How Stress Causes Gut Problems and What You Can Do About It

Having tummy troubles? Stress could be the culprit.

Your gastrointestinal tract, also known as the gut, is especially sensitive to stress and emotions. Because of this, stress can exact a physical toll on your digestive system and impact your quality of life. Fortunately, there are stress management techniques you can follow that can help alleviate these problems.

The Brain-Gut Connection

The gut contains the largest area of nerves outside the brain. For this reason, the gut is often referred to as “the little brain”. In fact, our brain and the digestive tract share many of the same nerve connections.

Stress causes your body to release hormones and chemicals that can interfere with digestion. They irritate your gut flora (microorganisms that aid digestion) and decrease antibody production, which can cause numerous gastrointestinal conditions including:

  • Indigestion
  • Stomach cramps
  • Diarrhea
  • Loss of appetite
  • Unnatural hunger
  • Nausea
  • Irritable Bowel Syndrome (IBS)
  • Inflammatory Bowel Disease (IBD)
  • Peptic ulcers

10 Simple Tips for Reducing Stress

Stress is a normal part of life and impossible to avoid. But you can manage your stress and limit the impact on your gut. Here are ten tips that can help you reduce stress and the related tummy troubles.

  1. Take short breaks and breathe. Every few hours, stop what you’re doing and do one minute of slow, quiet deep breathing. You’ll be amazed at the results.
  2. Just say “no”. Trying to do everything and please everybody all the time is a surefire recipe for stress. Know your limits and when you’re close to reaching them, don’t accept additional responsibilities.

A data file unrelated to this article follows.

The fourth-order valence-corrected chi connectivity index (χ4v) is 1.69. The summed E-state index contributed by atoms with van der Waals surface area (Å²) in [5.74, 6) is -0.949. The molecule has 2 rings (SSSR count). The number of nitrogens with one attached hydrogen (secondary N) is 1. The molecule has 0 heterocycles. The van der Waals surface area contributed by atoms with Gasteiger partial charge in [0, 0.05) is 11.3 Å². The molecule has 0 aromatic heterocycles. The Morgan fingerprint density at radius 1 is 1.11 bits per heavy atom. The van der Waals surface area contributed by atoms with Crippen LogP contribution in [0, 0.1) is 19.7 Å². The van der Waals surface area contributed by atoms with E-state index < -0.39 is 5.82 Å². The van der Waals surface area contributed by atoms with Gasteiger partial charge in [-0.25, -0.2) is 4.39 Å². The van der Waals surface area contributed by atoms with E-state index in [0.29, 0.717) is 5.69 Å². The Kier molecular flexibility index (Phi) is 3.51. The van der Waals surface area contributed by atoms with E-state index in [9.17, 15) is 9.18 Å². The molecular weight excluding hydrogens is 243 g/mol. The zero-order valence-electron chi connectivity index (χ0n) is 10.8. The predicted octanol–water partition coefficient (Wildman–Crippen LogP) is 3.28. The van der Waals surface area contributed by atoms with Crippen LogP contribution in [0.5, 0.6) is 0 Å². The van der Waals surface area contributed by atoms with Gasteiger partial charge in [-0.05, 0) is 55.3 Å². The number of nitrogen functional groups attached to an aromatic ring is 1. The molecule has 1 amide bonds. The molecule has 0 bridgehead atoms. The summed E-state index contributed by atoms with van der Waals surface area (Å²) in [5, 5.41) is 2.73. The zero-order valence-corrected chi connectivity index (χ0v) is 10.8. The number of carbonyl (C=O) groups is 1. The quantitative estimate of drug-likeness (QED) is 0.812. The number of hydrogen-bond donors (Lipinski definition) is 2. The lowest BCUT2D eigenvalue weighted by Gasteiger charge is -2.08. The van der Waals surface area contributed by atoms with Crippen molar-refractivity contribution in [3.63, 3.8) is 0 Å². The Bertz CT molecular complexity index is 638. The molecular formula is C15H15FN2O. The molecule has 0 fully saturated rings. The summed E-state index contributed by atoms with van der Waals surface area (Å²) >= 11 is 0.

3. Exercise or do yoga. Physical activity is a great way to reduce stress, even if it’s only for fifteen minutes a day. Exercise causes your body to release endorphins creating a pleasant feeling in your brain.
  4. Enjoy some tunes. Listening to soothing music lowers adrenaline and increases the mood-enhancing hormone serotonin, which helps to quiet your mind and relax your body.
  5. Let go. Instead of stressing about things you can’t control focus on the things you can control, such as how you react to problems. Your reaction is your choice.
  6. Listen to a guided relaxation exercise or meditate. You’ll not only feel relaxed while doing it, but most people also experience a sense of calm that lasts for hours afterward.
  7. Have sex. Studies have shown that besides decreasing blood pressure, making love also releases the hormone oxytocin, which reduces both anxiety and stress.
  8. Watch your favorite sitcom or comedy. Laughter not only lowers the stress hormone cortisol, it also increases endorphins, which boost your mood.
  9. Get a pet. Stroking a dog or cat can slow your heart rate, lower your blood pressure, and release “feel-good hormones,” all of which help reduce stress.
  10. Schedule a time to worry. If you’re a frequent worrier, set aside 15 to 20 minutes a day to focus on what’s troubling you. When time’s up, let go of your worries. Take a few deep breaths. And move on to other things.

Other Important Thoughts To Consider

It takes effort to reduce stress and its impact on the stomach. These tools can work if you implement them correctly and if you make them a daily priority. However, expecting immediate results and 100% absence of symptoms will only increase your frustration and symptoms.

Acceptance of some degree of stomach discomfort is important. If tackling all of this alone feels too much, seek the help and guidance of a therapist who specializes in anxiety and stress. Also, take a look at your diet. Certain foods are known to irritate the stomach.

Finally, consult with a doctor and try the recommended medical treatments. There are many stomach disorders that stress reduction alone cannot resolve. You must address the biological, psychological and social aspects when trying to solve gut related problems.

The information provided on Health Search Online is for educational purposes only and is not a substitute for medical advice, diagnosis or treatment.